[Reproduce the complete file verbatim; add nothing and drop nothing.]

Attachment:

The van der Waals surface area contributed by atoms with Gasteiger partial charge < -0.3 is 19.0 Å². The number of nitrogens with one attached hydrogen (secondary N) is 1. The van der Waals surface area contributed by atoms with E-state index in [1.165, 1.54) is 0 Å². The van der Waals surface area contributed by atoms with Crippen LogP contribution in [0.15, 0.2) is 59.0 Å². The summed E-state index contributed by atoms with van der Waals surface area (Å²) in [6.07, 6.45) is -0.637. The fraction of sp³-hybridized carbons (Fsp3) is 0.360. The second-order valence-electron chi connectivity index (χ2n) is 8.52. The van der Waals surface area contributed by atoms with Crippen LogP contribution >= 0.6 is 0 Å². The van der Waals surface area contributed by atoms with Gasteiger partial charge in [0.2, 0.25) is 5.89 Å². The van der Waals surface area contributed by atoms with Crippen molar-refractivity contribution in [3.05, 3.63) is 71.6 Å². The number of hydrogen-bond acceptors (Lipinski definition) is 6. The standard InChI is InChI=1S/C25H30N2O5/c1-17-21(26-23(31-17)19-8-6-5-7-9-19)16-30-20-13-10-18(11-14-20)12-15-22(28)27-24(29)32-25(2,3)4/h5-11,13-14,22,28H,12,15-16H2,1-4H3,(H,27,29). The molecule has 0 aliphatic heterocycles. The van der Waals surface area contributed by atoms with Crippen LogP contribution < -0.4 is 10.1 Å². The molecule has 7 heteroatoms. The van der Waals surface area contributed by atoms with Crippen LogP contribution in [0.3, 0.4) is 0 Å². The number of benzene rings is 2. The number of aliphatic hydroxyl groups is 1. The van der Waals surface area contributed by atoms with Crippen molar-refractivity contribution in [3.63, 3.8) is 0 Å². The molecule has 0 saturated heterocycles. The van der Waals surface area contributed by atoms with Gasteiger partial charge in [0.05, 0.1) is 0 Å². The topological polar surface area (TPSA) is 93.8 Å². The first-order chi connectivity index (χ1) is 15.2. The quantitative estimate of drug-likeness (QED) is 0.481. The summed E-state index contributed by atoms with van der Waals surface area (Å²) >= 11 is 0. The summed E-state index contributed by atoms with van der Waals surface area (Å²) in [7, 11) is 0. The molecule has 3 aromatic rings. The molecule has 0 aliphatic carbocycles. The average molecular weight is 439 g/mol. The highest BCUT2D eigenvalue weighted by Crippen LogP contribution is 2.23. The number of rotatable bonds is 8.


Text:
The van der Waals surface area contributed by atoms with Gasteiger partial charge < -0.3 is 19.0 Å². The number of nitrogens with one attached hydrogen (secondary N) is 1. The van der Waals surface area contributed by atoms with E-state index in [1.165, 1.54) is 0 Å². The van der Waals surface area contributed by atoms with Crippen LogP contribution in [0.15, 0.2) is 59.0 Å². The summed E-state index contributed by atoms with van der Waals surface area (Å²) in [6.07, 6.45) is -0.637. The fraction of sp³-hybridized carbons (Fsp3) is 0.360. The second-order valence-electron chi connectivity index (χ2n) is 8.52. The van der Waals surface area contributed by atoms with Crippen LogP contribution >= 0.6 is 0 Å². The van der Waals surface area contributed by atoms with Gasteiger partial charge in [0.2, 0.25) is 5.89 Å². The van der Waals surface area contributed by atoms with Crippen molar-refractivity contribution in [3.05, 3.63) is 71.6 Å². The number of hydrogen-bond acceptors (Lipinski definition) is 6. The standard InChI is InChI=1S/C25H30N2O5/c1-17-21(26-23(31-17)19-8-6-5-7-9-19)16-30-20-13-10-18(11-14-20)12-15-22(28)27-24(29)32-25(2,3)4/h5-11,13-14,22,28H,12,15-16H2,1-4H3,(H,27,29). The molecule has 0 aliphatic heterocycles. The van der Waals surface area contributed by atoms with Crippen LogP contribution < -0.4 is 10.1 Å². The molecule has 7 heteroatoms. The van der Waals surface area contributed by atoms with Crippen LogP contribution in [0.3, 0.4) is 0 Å². The number of benzene rings is 2. The number of aliphatic hydroxyl groups is 1. The van der Waals surface area contributed by atoms with Crippen molar-refractivity contribution in [3.63, 3.8) is 0 Å². The molecule has 0 saturated heterocycles. The van der Waals surface area contributed by atoms with Gasteiger partial charge in [0.05, 0.1) is 0 Å². The topological polar surface area (TPSA) is 93.8 Å². The first-order chi connectivity index (χ1) is 15.2. The quantitative estimate of drug-likeness (QED) is 0.481. The summed E-state index contributed by atoms with van der Waals surface area (Å²) >= 11 is 0. The summed E-state index contributed by atoms with van der Waals surface area (Å²) in [7, 11) is 0. The molecule has 3 aromatic rings. The molecule has 0 aliphatic carbocycles. The average molecular weight is 439 g/mol. The highest BCUT2D eigenvalue weighted by Crippen LogP contribution is 2.23. The number of rotatable bonds is 8.